MOTU Ultralite-mk3 Interface Updated



A couple of months ago I nearly drove everyone around me insane with my efforts to track down a new-in-box version of the MOTU Ultralite interface.  Each phone and online search resulted with the device being on backorder and a cryptic response concerning future availability.  However, being a determined and sometimes overly obsessive individual, I eventually coerced a commission eager Guitar Center employee to remove the purchase hold placed by another customer on the last available in-stock unit.

Fast forward two months… it turns out that my difficulty locating an Ultralite was due to MOTU’s gearing up for an update… who knew?  Anyhow, no word on the exact date yet, but a few online retailers have already begun taking pre-orders on the updated model. 

If you’re in the market for a new interface and run a compact or semi-mobile production setup needing MIDI support and a multitude of 1/4" inputs , the Ultralite might be worth considering.  The ability to function as a standalone mixer with  onboard reverb, EQ, and compression, makes this a viable option for many.  I’ve personally been working with the Ultralite for a couple of months now and have nothing but positive things to say so far.  Driver installation with Mac OS 10.5 was smooth and I’ve yet to encounter any issues integrating with Logic Pro 8. 

Product Features:

  • Flexible 10 input/14 bus mixer with on-board DSP effects, including reverb with sends/returns, plus EQ and compression on every input and output.
  • 10 inputs / 14 outputs – there’s no channel sharing in the UltraLite-mk3; the mic inputs, S/PDIF I/O, headphone out and main outs are all handled as separate channels.
  • Front-panel control – access any setting in your entire UltraLite-mk3 mix directly from the front panel.
  • Stand-alone operation – program your mixes at the studio and then bring the UltraLite-mk3 to your gig – no computer needed. Just plug in the included power adapter and you are ready to go. Need to tweak the mix? Do it on site using the back-lit LCD and front-panel controls.
  • Multiple CueMix FX mixes – for example, create different monitor mixes for the main outs and headphones. Or add send/return loops for outboard gear – with no latency.
  • Eight 24-bit 192kHz analog inputs and outputs on balanced/unbalanced 1/4" TRS jacks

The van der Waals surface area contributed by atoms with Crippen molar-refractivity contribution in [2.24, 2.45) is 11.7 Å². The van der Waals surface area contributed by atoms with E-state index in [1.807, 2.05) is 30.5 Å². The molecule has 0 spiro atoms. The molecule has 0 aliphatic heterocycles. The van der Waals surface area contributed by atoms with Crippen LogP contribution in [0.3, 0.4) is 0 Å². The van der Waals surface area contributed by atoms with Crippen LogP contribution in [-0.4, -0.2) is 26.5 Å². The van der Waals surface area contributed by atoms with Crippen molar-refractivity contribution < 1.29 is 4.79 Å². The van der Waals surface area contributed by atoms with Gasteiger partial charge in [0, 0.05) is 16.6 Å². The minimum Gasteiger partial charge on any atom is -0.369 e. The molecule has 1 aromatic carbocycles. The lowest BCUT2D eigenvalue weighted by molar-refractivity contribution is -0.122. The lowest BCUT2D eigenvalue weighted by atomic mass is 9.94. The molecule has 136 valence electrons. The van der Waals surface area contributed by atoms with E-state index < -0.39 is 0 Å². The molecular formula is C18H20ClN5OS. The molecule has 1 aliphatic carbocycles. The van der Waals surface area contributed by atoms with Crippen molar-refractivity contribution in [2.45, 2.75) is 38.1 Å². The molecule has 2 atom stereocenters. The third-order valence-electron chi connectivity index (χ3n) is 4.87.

• Precision Digital Trim™ – Digitally controlled analog trim on all analog inputs (mic/guitar inputs + quarter-inch TRS inputs) provides accurate adjustements in 1 dB increments. Fine-tune the balance of your analog inputs and then save/recall trim configurations.
  • Sample-accurate MIDI – connect a MIDI controller and/or sound module with no separate interface needed. MIDI I/O is sample-accurate with supporting software.
  • Expandable – add additional interfaces for more I/O as your needs grow.
  • Separate TRS main outs with front panel volume control.
  • Stereo 24-bit 96kHz S/PDIF in/out
  • Includes AudioDesk full-featured sample-accurate workstation software for the Macintosh with recording, editing, mixing, real-time 32-bit effects processing & sample-accurate sync.
  • Bus-powered. No need for external power when operating as a FireWire interface connected to a computer. A power supply is included for stand-alone operation.

See MOTU for more info.

16 thoughts on “MOTU Ultralite-mk3 Interface Updated”

  1. that sounds really conveniant- i’m working with the mbox 2 and it kind of sucks only having a couple inputs.

  2. yeah, I used to have the mbox 2 also. It was also nice to move to firewire. Of course, if you’re looking to run Pro Tools, the options quickly become very limited.

  3. How so? I just started on Pro Tools, but I use it to trigger the MPC, and I just solo out each track. Would the process be easier with something like the Motu? Forgive me cause my knowledge of tracking with DAWs is real limited.

  4. I’m not comparing Pro Tools to Logic or Motu… that debate could go on forever and is more personal preference. When I said you options are limited, I meant in terms of your choice in hardware. Because you’re required to use Digidesign approved hardware with Pro Tools, your choice in hardware becomes limited.

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